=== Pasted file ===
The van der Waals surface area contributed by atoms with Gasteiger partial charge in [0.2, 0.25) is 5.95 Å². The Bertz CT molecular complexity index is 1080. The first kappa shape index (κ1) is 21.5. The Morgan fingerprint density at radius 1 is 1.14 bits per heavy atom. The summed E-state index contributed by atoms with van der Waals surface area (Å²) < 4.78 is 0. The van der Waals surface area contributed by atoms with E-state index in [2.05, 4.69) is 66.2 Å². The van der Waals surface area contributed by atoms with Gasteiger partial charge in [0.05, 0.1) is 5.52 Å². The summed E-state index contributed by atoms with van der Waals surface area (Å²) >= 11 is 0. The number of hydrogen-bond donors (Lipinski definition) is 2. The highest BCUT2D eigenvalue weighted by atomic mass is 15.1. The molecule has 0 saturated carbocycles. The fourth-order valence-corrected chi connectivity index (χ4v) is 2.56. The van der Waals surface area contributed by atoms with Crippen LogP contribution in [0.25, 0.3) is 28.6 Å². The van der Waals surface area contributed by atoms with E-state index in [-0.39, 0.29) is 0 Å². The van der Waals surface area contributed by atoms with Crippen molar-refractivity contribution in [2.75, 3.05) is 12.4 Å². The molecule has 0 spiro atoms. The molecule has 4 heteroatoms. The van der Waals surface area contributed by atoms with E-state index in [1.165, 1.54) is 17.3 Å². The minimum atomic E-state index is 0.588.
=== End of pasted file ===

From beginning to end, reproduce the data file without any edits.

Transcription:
The van der Waals surface area contributed by atoms with Gasteiger partial charge in [0.2, 0.25) is 5.95 Å². The Bertz CT molecular complexity index is 1080. The first kappa shape index (κ1) is 21.5. The Morgan fingerprint density at radius 1 is 1.14 bits per heavy atom. The summed E-state index contributed by atoms with van der Waals surface area (Å²) < 4.78 is 0. The van der Waals surface area contributed by atoms with E-state index in [2.05, 4.69) is 66.2 Å². The van der Waals surface area contributed by atoms with Gasteiger partial charge in [0.05, 0.1) is 5.52 Å². The summed E-state index contributed by atoms with van der Waals surface area (Å²) >= 11 is 0. The number of hydrogen-bond donors (Lipinski definition) is 2. The highest BCUT2D eigenvalue weighted by atomic mass is 15.1. The molecule has 0 saturated carbocycles. The fourth-order valence-corrected chi connectivity index (χ4v) is 2.56. The van der Waals surface area contributed by atoms with Crippen LogP contribution in [0.25, 0.3) is 28.6 Å². The van der Waals surface area contributed by atoms with E-state index in [-0.39, 0.29) is 0 Å². The van der Waals surface area contributed by atoms with Crippen molar-refractivity contribution in [2.75, 3.05) is 12.4 Å². The molecule has 0 spiro atoms. The molecule has 4 heteroatoms. The van der Waals surface area contributed by atoms with E-state index in [1.165, 1.54) is 17.3 Å². The minimum atomic E-state index is 0.588.